It’s a hell of a journey.

Gear makers don’t get the credit they deserve, something you’ve discussed online with other gear makers. Who are some of the gear makers that inspire you, names that people should know more about who are making artistic impressions for their clients?

A lot of the big names are great, and y’all know that, guys like Main Event Gear, Sandra, GlobalWrestleWear, all of them. I think the underrated people? Kel Rose, she’s wicked and SO helpful. Closet Champion, Gearados, Darryl Apparel, all fantastic work coming from them. DefilaSport is really really good, makes great MMA-style stuff. For me, Soy Takeda is my G.O.A.T. Their work is top-notch and I aspire to be on that level.

Who are some of the clients you’ve done gear work for over the past year since you’ve gone full time with it?

I find a lot of my clients are Nightmare Factory students, and I have got to thank Dillon McQueen for that. I made Dillon a set and he praised me to kingdom come, which got me doing a lot for them. Guys like Gabriel Kai, Keita, Dean Alexander, I’ve done a lot of stuff for them too.

I’m super grateful as well to O’Shay Edwards. He was the first person from a major promotion to believe in me and give me a good opportunity to get stuff on a big stage when I had only made like 5-7 people before him.

Canada has recently opened itself up (mostly) and you made your own return to the ring this past Friday in Ottawa with Capital City Championship Combat (C4) at C4 Never Say Never. How did that match come about?

I went to the “Fighting Back” charity show, in late September, with a few buddies, they wanted to see the Dark Order, and I wanted to take a trip. Someone from the team at C4 saw that I was there, and reached out to me, and we went from there.

I was originally supposed to do a different pre-show match, but “card subject to change” and all, I got to be on the main show, and I couldn’t be more grateful to Mark, Steven, and all the crew there at C4 for giving me the opportunity.

How did it feel to get back in the ring for the first time in so long?

I had done a practice match or two at Battle Arts since the pandemic, in front of other students, but it was nerve-racking going from essentially not wrestling in front of crowds for over a year, barely even practice matches, to wrestling at a big promotion in front of a big crowd. My nerves were going crazy, but it went well I think!

C4 is obviously one of Ontario’s biggest indie promotions. What are some other Canadian promotions you’re looking to debut for that you haven’t?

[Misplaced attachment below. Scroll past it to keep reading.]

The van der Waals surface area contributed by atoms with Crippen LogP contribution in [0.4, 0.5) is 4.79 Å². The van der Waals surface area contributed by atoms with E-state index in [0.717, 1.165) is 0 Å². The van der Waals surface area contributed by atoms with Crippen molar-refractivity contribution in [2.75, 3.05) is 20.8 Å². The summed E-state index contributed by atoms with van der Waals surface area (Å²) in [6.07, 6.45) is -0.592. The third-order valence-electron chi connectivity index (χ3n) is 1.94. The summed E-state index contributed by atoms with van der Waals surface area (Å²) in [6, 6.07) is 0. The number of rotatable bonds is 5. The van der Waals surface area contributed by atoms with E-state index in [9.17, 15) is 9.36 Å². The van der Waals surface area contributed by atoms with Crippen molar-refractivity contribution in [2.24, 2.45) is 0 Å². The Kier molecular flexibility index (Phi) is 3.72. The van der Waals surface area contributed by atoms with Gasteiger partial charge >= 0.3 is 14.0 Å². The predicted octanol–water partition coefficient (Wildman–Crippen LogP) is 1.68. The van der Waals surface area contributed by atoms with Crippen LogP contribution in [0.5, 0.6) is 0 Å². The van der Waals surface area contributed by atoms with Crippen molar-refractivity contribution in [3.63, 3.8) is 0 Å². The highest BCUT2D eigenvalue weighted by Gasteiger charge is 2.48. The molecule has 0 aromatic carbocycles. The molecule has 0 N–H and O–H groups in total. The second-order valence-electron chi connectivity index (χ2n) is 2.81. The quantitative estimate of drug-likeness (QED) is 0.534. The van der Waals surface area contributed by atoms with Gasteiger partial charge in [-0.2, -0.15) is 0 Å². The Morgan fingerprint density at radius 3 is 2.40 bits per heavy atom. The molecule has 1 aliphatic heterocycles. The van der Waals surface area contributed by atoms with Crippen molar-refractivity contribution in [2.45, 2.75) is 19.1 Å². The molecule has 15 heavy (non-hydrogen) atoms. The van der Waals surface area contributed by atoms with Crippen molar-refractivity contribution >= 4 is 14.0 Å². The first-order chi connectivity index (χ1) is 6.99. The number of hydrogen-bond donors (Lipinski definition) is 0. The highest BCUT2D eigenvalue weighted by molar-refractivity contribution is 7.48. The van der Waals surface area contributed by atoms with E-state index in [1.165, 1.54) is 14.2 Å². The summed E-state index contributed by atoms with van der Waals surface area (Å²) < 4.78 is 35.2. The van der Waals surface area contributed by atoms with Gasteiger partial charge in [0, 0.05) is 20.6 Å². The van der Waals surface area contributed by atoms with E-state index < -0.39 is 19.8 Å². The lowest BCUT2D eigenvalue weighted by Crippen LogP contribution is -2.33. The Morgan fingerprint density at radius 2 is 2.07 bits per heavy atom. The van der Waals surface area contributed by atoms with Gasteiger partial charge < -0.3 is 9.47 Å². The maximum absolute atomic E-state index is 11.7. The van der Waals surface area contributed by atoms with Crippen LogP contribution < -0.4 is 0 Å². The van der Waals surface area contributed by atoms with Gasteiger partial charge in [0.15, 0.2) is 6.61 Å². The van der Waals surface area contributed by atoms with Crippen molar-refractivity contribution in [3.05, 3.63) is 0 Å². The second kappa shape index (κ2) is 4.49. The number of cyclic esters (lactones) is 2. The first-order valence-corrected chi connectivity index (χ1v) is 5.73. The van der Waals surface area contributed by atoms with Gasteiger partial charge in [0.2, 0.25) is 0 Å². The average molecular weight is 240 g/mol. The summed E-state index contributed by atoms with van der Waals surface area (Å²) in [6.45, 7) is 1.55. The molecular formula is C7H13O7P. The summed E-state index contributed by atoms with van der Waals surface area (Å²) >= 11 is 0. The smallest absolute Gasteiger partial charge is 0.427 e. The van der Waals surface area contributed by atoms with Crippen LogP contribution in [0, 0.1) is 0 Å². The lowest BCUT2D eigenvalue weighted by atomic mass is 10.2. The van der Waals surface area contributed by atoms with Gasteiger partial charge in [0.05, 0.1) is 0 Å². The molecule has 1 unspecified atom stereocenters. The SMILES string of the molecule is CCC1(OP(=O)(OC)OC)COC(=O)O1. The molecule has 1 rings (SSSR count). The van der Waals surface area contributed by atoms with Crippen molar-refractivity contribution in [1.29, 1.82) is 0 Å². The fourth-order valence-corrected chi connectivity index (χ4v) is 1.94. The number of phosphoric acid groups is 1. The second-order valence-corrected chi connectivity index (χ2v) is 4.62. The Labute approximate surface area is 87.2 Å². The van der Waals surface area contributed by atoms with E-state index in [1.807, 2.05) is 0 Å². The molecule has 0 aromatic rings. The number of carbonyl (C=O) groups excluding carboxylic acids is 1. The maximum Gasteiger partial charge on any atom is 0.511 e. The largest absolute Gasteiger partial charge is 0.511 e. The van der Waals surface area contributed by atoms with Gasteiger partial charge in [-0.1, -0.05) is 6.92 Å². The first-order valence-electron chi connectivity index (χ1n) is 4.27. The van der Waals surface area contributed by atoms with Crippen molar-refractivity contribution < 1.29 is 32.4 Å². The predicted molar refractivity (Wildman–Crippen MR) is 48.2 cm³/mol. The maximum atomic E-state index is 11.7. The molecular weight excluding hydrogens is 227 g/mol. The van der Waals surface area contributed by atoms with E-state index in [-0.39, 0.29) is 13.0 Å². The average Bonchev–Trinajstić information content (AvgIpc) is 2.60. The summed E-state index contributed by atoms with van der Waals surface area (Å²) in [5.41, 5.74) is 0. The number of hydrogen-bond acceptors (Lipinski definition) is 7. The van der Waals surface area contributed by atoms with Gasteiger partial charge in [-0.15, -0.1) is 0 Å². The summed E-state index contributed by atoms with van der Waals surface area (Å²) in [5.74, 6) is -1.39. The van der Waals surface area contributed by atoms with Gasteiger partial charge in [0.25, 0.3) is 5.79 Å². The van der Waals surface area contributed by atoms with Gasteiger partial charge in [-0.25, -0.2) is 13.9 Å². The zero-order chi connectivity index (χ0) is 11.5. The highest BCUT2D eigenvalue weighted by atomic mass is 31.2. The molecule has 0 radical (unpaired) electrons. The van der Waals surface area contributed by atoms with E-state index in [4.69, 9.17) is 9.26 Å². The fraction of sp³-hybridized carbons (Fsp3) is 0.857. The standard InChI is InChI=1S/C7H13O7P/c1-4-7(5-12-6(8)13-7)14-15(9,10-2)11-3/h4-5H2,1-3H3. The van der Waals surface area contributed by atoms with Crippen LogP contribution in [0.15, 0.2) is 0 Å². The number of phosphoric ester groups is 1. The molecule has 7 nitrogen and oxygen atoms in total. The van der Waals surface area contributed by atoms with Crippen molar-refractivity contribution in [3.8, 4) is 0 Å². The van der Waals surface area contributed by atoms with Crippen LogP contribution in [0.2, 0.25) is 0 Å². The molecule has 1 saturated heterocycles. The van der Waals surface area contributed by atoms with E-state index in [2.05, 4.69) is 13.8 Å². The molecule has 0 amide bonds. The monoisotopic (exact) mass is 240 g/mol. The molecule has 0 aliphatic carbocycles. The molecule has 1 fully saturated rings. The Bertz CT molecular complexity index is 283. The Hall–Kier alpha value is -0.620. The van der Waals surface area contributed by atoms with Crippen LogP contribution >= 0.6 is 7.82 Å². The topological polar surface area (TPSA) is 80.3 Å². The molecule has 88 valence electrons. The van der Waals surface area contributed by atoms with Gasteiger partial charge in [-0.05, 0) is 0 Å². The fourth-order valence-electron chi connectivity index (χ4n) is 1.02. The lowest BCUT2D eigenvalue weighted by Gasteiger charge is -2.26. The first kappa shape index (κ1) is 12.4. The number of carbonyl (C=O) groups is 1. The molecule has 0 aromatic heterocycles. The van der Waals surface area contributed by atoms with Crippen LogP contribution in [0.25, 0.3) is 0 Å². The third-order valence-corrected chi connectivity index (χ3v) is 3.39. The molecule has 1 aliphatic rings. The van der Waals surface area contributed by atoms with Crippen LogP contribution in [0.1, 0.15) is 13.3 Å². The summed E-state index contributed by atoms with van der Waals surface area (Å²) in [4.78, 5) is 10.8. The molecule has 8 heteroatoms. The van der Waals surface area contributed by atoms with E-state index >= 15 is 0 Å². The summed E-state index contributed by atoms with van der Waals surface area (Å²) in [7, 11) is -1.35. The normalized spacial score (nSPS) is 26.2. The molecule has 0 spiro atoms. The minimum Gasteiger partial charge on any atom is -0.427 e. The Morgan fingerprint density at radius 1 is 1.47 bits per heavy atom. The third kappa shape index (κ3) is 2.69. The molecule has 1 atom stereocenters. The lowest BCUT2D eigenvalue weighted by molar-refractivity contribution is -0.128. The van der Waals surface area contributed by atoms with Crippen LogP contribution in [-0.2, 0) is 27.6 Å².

I’d like to wrestle for SuperKick’d, a lot of the guys I trained with at Squared Circle Training wrestle there, I’d like to also get out to the West Coast and the Maritimes, not to mention going down south and meeting the people who I’ve been interacting with throughout the pandemic.

Who are some Canadian indie wrestlers you think more people beyond the Great White North should take notice of now?

Fight or Flight, Alexia [Nicole], [Mark] Wheeler, Anton [Alexiev], I think those 5 are gonna do big things in the near future.

What are your plans to enter the U.S. indie circuit? What promotions are you looking to work for?

By any means necessary, that’s my strategy. I have a few places in mind but I just want to be there, I wanna work with the people I’ve made gear for as well!

You’ve mentioned how important the Pan-Afrikan World Diaspora Wrestling World Championship, currently held by Trish Adora, is to you. It’s a sentiment that a lot of Black wrestlers hold. Why is this title so special to the scene?

I think having a championship that focuses on a long underrepresented group is important, but that’s just one part of it. There’s also the aspect of how beautiful the belt is, I mean, look at it. The main thing for me though is that in this business there are places where you still can’t really get booked often if you’re black. Places that draw big crowds and black people are rarely represented. So to have a promotion like F1ght, and to have a championship that prioritizes us when a lot of places won’t, that’s important.

Now that your first match of 2021 is in the books, do you have any bookings lined up for the rest of the year?

I’m up to my neck in gear commissions but I’m still trying to be on as many as possible. Some surprises.

What are your goals for 2022?

I want to get something for WrestleMania or SummerSlam weekend this year. I have physique goals and gear goals, but getting to those places, those are big for me.

Main Photo of Sway Archer by Shooting The Indies

Check out our full list of previous Indie Watches, showcasing emerging talent from around the world!

Stay tuned to the Last Word on Pro Wrestling for more on this and other stories from around the world of wrestling, as they develop. You can always count on LWOPW to be on top of the major news in the wrestling world, as well as to provide you with analysis, previews, videos, interviews, and editorials on the wrestling world.